Images: Nazi period demonisation of Capitalist Jews, known as the ‘banker’ – depicted as fat, cigar smoking, balding and greedy – either pulling the strings or holding onto the money bag .
In South Africa, this trend for demonising Jews in political cartooning found favour in publications like the Die Burger, and especially in the works of D.C. Boonzaier, himself an anti-imperialist, pro-republican, pro-nationalism and anti-capitalist. He created a caricature figure called Hoggenheimer specifically for Die Burger – a derogatory figure designed to depict a fat and bloated Jewish capitalist with a play on ‘hog” or pig, the character made a number of appearances and also served to lampoon Ernest Oppenheimer, the German Jewish Mining Industrialist who made South Africa his home.
This cartoon by D.C. Boonzaier was published in Die Burger, 23 May, 1938. The bloated caricature Hoggenheimer is been carried on the shoulders of JBM Hertzog and Jan Smuts following the United Party’s landslide victory in the general election of 1938 over the ‘purified’ Nationalists. Smuts and Hertzog were in “Fusion” at this time and the National Party had split, with D.F. Malan heading up the “Purified” National Party – so it’s no surprise Die Burger also took aim at Hertzog as a ‘puppet’ of ‘British’ Imperialism along with Smuts.
The caption alludes to ‘Jewish Capital’ as the real winners of the election and Hoggenheimer’s finance the sinister reason behind D.F. Malan’s defeat, the winners – the United Party – a puppet in servitude to its Jewish master, and the image also alludes to the “Imperial” i.e. English press as leading the way.
The editor of Die Burger at the time this cartoon was published was Albertus Lourens Geyer – who edited Die Burger after Dr Malan from 1924 to 1945, he was awarded for his loyalty to the Nationalist cause in 1950 when the National Party appointed him the South African High Commissioner to Britain. In one his first speeches to the Rotary Club in the UK he asserted that the Black man should be grateful to the White man for his sacrifices during WW2 against Nazim – the irony that he, his paper and the Nats supported Nazim lost on him and in addition he passed off “Apartheid” as really meaning “Partnership” between White and Black – the irony lost on him again. Such was the politics of the editor.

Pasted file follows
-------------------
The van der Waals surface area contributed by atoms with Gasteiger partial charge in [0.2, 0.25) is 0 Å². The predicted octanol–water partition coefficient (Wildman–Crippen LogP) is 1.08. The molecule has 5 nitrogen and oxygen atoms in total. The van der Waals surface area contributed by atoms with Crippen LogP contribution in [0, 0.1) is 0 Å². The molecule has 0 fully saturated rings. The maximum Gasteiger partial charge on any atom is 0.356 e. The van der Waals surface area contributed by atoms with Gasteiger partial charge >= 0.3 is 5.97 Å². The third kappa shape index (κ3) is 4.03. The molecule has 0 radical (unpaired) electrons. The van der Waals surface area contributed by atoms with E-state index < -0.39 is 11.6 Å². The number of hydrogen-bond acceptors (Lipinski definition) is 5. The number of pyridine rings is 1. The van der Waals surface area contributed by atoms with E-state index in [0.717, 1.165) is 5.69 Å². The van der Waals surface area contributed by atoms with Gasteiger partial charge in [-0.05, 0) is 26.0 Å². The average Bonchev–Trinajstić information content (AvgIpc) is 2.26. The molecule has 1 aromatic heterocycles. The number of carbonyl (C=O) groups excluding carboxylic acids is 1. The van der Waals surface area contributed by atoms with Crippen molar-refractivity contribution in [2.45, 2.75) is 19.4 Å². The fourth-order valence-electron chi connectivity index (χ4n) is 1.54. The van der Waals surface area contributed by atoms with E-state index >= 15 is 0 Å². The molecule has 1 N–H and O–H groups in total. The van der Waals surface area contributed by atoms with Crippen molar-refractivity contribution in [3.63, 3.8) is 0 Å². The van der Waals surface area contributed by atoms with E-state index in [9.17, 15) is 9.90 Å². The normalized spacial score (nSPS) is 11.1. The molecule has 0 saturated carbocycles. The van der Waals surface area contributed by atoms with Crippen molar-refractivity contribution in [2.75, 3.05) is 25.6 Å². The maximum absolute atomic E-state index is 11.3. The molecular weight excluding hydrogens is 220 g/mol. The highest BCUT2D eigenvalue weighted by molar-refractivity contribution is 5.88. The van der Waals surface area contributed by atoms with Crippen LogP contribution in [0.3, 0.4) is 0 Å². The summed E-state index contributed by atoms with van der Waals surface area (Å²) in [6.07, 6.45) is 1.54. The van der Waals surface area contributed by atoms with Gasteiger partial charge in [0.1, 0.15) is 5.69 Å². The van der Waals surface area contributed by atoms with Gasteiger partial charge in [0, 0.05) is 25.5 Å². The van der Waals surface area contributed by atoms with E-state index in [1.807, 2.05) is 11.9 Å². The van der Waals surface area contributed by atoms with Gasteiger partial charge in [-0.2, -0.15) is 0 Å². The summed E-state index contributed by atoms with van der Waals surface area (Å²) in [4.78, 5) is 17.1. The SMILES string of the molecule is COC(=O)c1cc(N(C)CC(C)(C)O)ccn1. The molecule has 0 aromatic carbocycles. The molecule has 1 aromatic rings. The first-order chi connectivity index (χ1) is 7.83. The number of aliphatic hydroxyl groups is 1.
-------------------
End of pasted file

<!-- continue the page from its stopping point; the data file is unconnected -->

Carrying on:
In conclusion, I’ll say this, in Germany there was a concerted effort to educate and reconcile a nation scarred by this type of propaganda and the hurt (and death) it caused the Jewish Community, it continues to this day as the nation is sensitised to this past. In South Africa, no such efforts have taken place, no apologies, I don’t even think Die Burger has apologised to the Jewish community for publishing stuff like this (surprise me if they have – point to note, Die Burger today is a far cry from its Nationalist past and severed its association to this type of politics years ago).
Believe it or not, many still live with the lie peddled by the Nationalists that their flirtation with Nazism was all because of the British concentration camps, nothing more and had nothing really to do with South Africa’s Jews – no harm done. Funnily enough even to this day a published Boer War historian was still trying to make this case on social media – the ‘harm’ to the Jewish community it created and continues to create .. completely ignored – the irony lost on him too.
Written and Researched by Peter Dickens
Reference; The White Tribe of Africa by David Harrison and the Rise of the Afrikaner Reich by Brian Bunting, also “histories of catastrophic dreaming’ on-line file archive and Die Burger on-line and the Anti-semitism policy trust – anti-Semitic imagery and caricatures.
South Africa’s Nazi ‘Neuordnung’ and Oswald Pirow
“Mein Kampf shows the way to greatness for South Africa” – The Ossewabrandwag
Blood Oaths on the Führer principle
South Africa’s Nazi Party; The ‘Gryshemde